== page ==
Oral histories can change in the telling, over the years until the original story may not be recognisable. By writing down these stories, they can be preserved for future generations to understand what it was like to live through certain events or at certain times and what it was like for a person alive at that time. For instance, my mother in law used to talk about going to school in the 1920s and how each pupil had to take a piece of coal with them to warm the schoolroom in winter, how she would take off her shoes and hide them on the way to school, going in barefoot, retrieving them on the way home and how the children would dig up a carrot from a field to have something to eat. These stories are not written down anywhere yet (though they will be). Children may not always be receptive to tales told by their grandparents, yet in later years would love to hear about those everyday tales, possibly when it is too late.

Oral history and the written down versions are primary sources for studying history, yet listening to stories told by older generations is a fascinating way of finding out how people lived a generation or so ago and does not feel like learning a lesson.

Stories from eyewitnesses are used today in court proceedings and have been used for thousands of years as the basis for recording events from wars, volcanic explosions and political upheavals, for instance. These days, oral history is often produced from interviews with individuals, recorded on video or audio media and then often transcribed to produce books. This can be done professionally by trained interviewers using the latest equipment and transcribers working from the tapes produced. It does not have to be so involved if you want to produce a family or group history that will form an interesting record for later generations. For instance, my mother tells of a time as a child when an earthquake shook her house, bouncing her about on the sofa and china rattling and books falling. This may be everyday stuff for some people, but she lived in an area where earthquakes had only been read about.

Until recently, children in local schools were asked to talk to elderly relatives about their memories of World War II. There are fewer and fewer people with these personal memories now but earlier recordings are still available for later generations to listen to or read. Ann Frank’s diary is her story of living hidden in an attic during the later years of World War II. It is not the spoken word but was written directly by her during her time in hiding. Books written about people’s ordinary lives at the time that events happened include information that may have been common at that time but which can be forgotten as time passes and circumstances change. For instance, a story written about life during world War II included such everyday items as what the family had for tea. One day, it was a slice of apple pie. That was it.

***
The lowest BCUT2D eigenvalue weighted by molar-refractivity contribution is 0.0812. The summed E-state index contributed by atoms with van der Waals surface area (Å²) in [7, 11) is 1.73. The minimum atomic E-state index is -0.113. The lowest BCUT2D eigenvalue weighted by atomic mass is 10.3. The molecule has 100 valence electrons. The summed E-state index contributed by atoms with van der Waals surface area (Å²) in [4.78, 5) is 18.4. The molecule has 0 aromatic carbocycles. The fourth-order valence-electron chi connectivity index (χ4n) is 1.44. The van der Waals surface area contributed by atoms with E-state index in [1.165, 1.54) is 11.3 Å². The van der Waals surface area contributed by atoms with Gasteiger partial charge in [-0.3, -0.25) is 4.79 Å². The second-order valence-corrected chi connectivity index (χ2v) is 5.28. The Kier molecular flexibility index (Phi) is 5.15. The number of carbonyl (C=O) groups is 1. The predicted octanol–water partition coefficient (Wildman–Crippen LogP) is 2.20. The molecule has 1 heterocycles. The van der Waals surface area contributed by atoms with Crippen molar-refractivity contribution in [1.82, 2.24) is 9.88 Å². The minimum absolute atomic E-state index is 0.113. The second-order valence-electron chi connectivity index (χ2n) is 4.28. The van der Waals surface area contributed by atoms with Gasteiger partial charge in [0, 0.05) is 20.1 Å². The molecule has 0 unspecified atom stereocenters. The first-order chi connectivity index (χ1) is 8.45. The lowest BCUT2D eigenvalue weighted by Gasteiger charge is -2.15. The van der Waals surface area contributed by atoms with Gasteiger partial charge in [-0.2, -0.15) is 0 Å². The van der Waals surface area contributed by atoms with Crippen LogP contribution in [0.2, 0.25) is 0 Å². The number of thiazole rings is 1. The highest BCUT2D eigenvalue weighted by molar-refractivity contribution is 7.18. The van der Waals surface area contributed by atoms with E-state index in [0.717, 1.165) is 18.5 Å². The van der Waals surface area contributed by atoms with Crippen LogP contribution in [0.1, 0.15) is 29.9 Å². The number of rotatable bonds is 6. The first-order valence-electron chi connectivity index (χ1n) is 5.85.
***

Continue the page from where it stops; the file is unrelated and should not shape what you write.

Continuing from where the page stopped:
A diary of everyday events is not the same as an oral history, though it is also a primary source of information. An oral history taken from someone will include a lot of their background information, such as their date of birth, parents, full name and may include only information on certain events, like a war or natural disaster, whereas a diary often keeps information on everyday life in a chronological order, whether big events, small events or no significant events happen.

Taking an oral history is a way of carrying out historical research and there are professional interviewers who do this, however, it is also fun to carry out your own oral history project with older family members and who knows, you may also find out something interesting about your family as well as learning how life was different years ago?